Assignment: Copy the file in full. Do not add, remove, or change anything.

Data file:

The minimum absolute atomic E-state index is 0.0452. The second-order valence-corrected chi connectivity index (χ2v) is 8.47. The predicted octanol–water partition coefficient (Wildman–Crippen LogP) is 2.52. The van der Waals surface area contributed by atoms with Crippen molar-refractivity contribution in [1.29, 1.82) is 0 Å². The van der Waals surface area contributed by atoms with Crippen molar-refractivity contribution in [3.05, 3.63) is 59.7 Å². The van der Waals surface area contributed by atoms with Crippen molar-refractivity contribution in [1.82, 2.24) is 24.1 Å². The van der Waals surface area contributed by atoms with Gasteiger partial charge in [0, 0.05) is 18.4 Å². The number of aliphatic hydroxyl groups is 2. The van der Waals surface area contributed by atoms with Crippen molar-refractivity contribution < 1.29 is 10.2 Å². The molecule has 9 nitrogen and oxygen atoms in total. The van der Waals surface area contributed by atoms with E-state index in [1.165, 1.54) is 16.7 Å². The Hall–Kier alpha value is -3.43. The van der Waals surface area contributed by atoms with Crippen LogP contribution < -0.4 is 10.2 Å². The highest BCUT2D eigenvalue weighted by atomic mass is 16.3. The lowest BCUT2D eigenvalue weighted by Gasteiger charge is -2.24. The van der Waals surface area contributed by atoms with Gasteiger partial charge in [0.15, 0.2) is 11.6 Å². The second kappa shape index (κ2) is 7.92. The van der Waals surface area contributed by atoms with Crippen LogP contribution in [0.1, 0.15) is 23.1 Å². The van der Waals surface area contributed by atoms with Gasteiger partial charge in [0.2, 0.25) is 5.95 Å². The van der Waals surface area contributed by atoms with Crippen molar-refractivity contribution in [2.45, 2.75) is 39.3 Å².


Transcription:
The minimum absolute atomic E-state index is 0.0452. The second-order valence-corrected chi connectivity index (χ2v) is 8.47. The predicted octanol–water partition coefficient (Wildman–Crippen LogP) is 2.52. The van der Waals surface area contributed by atoms with Crippen molar-refractivity contribution in [1.29, 1.82) is 0 Å². The van der Waals surface area contributed by atoms with Crippen molar-refractivity contribution in [3.05, 3.63) is 59.7 Å². The van der Waals surface area contributed by atoms with Crippen molar-refractivity contribution in [1.82, 2.24) is 24.1 Å². The van der Waals surface area contributed by atoms with Gasteiger partial charge in [0, 0.05) is 18.4 Å². The number of aliphatic hydroxyl groups is 2. The van der Waals surface area contributed by atoms with Crippen molar-refractivity contribution < 1.29 is 10.2 Å². The molecule has 9 nitrogen and oxygen atoms in total. The van der Waals surface area contributed by atoms with E-state index in [1.165, 1.54) is 16.7 Å². The Hall–Kier alpha value is -3.43. The van der Waals surface area contributed by atoms with Crippen LogP contribution < -0.4 is 10.2 Å². The highest BCUT2D eigenvalue weighted by atomic mass is 16.3. The lowest BCUT2D eigenvalue weighted by Gasteiger charge is -2.24. The van der Waals surface area contributed by atoms with Gasteiger partial charge in [0.15, 0.2) is 11.6 Å². The second kappa shape index (κ2) is 7.92. The van der Waals surface area contributed by atoms with Crippen LogP contribution in [0.1, 0.15) is 23.1 Å². The van der Waals surface area contributed by atoms with Gasteiger partial charge in [0.2, 0.25) is 5.95 Å². The van der Waals surface area contributed by atoms with Crippen molar-refractivity contribution in [2.45, 2.75) is 39.3 Å².